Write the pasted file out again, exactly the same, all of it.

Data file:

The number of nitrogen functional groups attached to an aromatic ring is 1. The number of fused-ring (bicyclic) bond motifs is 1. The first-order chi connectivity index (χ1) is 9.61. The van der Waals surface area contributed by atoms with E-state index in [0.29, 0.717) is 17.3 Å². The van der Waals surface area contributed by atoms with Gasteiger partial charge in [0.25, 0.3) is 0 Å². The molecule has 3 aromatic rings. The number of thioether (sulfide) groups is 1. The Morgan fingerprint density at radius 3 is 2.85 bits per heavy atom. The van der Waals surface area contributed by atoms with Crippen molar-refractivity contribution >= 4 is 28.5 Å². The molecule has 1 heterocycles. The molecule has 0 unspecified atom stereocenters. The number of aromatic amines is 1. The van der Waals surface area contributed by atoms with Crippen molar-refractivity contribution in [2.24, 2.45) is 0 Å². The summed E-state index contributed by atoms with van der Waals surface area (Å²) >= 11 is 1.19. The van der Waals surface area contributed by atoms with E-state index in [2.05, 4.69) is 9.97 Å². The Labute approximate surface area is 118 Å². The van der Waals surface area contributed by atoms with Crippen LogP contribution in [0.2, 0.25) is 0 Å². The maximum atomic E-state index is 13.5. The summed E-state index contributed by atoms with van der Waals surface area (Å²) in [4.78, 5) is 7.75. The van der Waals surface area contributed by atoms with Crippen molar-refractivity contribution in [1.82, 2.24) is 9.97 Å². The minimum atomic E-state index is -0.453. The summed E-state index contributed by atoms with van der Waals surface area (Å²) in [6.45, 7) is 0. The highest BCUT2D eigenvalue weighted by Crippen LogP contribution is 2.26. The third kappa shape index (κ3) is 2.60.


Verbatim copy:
The number of nitrogen functional groups attached to an aromatic ring is 1. The number of fused-ring (bicyclic) bond motifs is 1. The first-order chi connectivity index (χ1) is 9.61. The van der Waals surface area contributed by atoms with E-state index in [0.29, 0.717) is 17.3 Å². The van der Waals surface area contributed by atoms with Gasteiger partial charge in [0.25, 0.3) is 0 Å². The molecule has 3 aromatic rings. The number of thioether (sulfide) groups is 1. The Morgan fingerprint density at radius 3 is 2.85 bits per heavy atom. The van der Waals surface area contributed by atoms with Crippen molar-refractivity contribution >= 4 is 28.5 Å². The molecule has 1 heterocycles. The molecule has 0 unspecified atom stereocenters. The number of aromatic amines is 1. The van der Waals surface area contributed by atoms with Crippen molar-refractivity contribution in [2.24, 2.45) is 0 Å². The summed E-state index contributed by atoms with van der Waals surface area (Å²) >= 11 is 1.19. The van der Waals surface area contributed by atoms with E-state index in [2.05, 4.69) is 9.97 Å². The Labute approximate surface area is 118 Å². The van der Waals surface area contributed by atoms with Crippen LogP contribution in [0.2, 0.25) is 0 Å². The maximum atomic E-state index is 13.5. The summed E-state index contributed by atoms with van der Waals surface area (Å²) in [4.78, 5) is 7.75. The van der Waals surface area contributed by atoms with Crippen molar-refractivity contribution in [1.82, 2.24) is 9.97 Å². The minimum atomic E-state index is -0.453. The summed E-state index contributed by atoms with van der Waals surface area (Å²) in [6.45, 7) is 0. The highest BCUT2D eigenvalue weighted by Crippen LogP contribution is 2.26. The third kappa shape index (κ3) is 2.60.